Top 10 Small Business Tips in the Philippines 2016


The term small business is a misnomer. The definition of small business may vary from each country. However, the fact remains that 96% to 98% of all new businesses registered worldwide are small businesses. Thus, small businesses are the prime generators of economic activity in every country.

Small businesses help create employment, stimulate aggregate demand, and encourage consumer spending. US President Barack Obama declared small businesses as the number one growth engine of the US economy. President Obama’s administration enacted 18 tax cuts to support small businesses, including a key tax exemption on capital gains on key investments!

The definition of small business in the Philippines covers a scope wider than that covered by other countries. An enterprise with fewer than 10 employees or a company that generates low level of income per month is already considered a small business. It can be a corporation, partnership, or single proprietorship. It may also be an enterprise thriving in the informal sector.

However, regardless of the size or type of enterprise, collectively, small businesses are engines of growth for the Philippine economy. Here are a few of the statistics supporting the power of small business owners in the Philippines:

  • Of the 850,225 businesses registered in 2014, 96% or 813,472 were small businesses.
  • In 2011, small businesses accounted for 32% of the Philippines’ gross domestic product or GDP.
  • Of the new jobs created, 61% were those from small businesses.

Small businesses may be small in size but gigantic in value!

After 15 years in the corporate world, I started my first small business venture in 2006. I set up an electronic cell phone loading machine in the ground floor of a commercial building in Makati. The machine looks and functions like an ATM, except that it dispenses load instead of cash.

In 2009, I cofounded a business process outsourcing (BPO) company. We started with only 15 employees. In 2012, we had 120 people in our payroll. We set up two private facilities for our clients, which totaled 200 seats.

In 2013, I started a new BPO company, Benchmark Global Management Solutions, which followed a completely different business model from the first outsourcing company. We’ve managed more than 30 campaigns, which are much more than those managed by my previous outsourcing company, but we did not build any facility!

Now in my 10th year as an entrepreneur and small business owner, I feel I have amassed enough experience to counsel current or future small business owners. Like many other small business owners, I’ve had my share of failures and victories. I would like to stress that the “nuggets of wisdom” listed below are a consequence of my experience as a proprietor in technology retail and BPO.

I only ask that you take them with an open heart and an open mind, and see if these will apply to your own business or ideas you have in the future.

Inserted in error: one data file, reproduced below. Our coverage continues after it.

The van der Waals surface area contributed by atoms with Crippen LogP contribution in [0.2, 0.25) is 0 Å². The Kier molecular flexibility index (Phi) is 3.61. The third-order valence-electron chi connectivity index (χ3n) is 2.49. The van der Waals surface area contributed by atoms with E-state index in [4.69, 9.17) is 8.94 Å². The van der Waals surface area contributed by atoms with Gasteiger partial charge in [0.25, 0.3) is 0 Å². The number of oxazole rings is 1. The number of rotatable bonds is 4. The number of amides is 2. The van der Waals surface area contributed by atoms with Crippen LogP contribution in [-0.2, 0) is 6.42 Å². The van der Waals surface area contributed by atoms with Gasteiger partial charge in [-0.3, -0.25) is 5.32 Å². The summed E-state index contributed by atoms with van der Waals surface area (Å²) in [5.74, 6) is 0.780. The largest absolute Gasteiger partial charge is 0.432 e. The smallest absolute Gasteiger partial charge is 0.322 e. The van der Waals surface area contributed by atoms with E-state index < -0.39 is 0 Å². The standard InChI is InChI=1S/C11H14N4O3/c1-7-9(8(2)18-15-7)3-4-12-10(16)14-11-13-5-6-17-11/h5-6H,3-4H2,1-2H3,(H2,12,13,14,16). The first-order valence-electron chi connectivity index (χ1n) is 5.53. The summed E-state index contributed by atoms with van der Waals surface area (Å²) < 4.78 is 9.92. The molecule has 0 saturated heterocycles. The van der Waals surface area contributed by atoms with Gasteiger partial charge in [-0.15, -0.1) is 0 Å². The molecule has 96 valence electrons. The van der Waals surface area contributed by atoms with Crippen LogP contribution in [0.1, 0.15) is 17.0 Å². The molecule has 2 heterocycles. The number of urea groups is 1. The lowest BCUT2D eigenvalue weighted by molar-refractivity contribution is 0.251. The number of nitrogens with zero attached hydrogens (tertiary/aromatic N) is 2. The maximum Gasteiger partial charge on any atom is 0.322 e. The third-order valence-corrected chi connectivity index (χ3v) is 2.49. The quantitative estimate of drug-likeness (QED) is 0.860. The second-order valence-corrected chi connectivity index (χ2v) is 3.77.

Top 10 Small Business Tips in the Philippines for 2016

1. Incorporate!

If you are planning to start a business, you have to define its type of organization. Businesses are typically registered as one of the following:

  • Single proprietorship
  • Partnership
  • Corporation

Each type of business organization has advantages and disadvantages. I will not break these down, given that you can easily research them online.

However, I am a strong advocate of always registering a business as a corporation instead of as a partnership or a proprietorship.

On the business side, a corporation carries considerable weight and respectability. A corporation is generally recognized as THE organized enterprise. It connotes professionalism, the ability to scale operations, and the capacity to manage large volumes of business.

If you plan to start an e-commerce business and seek international suppliers, keep in mind that these supplies will require you to submit your corporate papers. Companies are more receptive to corporations than to partnerships and particularly proprietorships.

In BPO, clients prefer to deal with corporations over single-entity enterprises because they are looking past the initial client–service provider relationship. Clients are looking for a strategic partner in BPO.

In terms of risk, your obligations as a corporation only cover the extent of a company’s assets. If your business fails and you cannot pay your creditors, they will not be able to garnish any amount more than the value of the company’s total assets.

As a single proprietor, creditors can run after your personal assets. I’ve heard one too many horror stories of people losing their cars, houses, and other properties because of business losses as a proprietor.

No matter how great you believe your business idea is, you have to set risk management measures. A corporation is the best option.

2. Set REALISTIC business goals

Every idea is borne out of inspiration. It’s that “light bulb” moment we allude to whenever we find opportunity. Every entrepreneur thinks that they have the greatest idea or concept in the world, but only until reality sets in.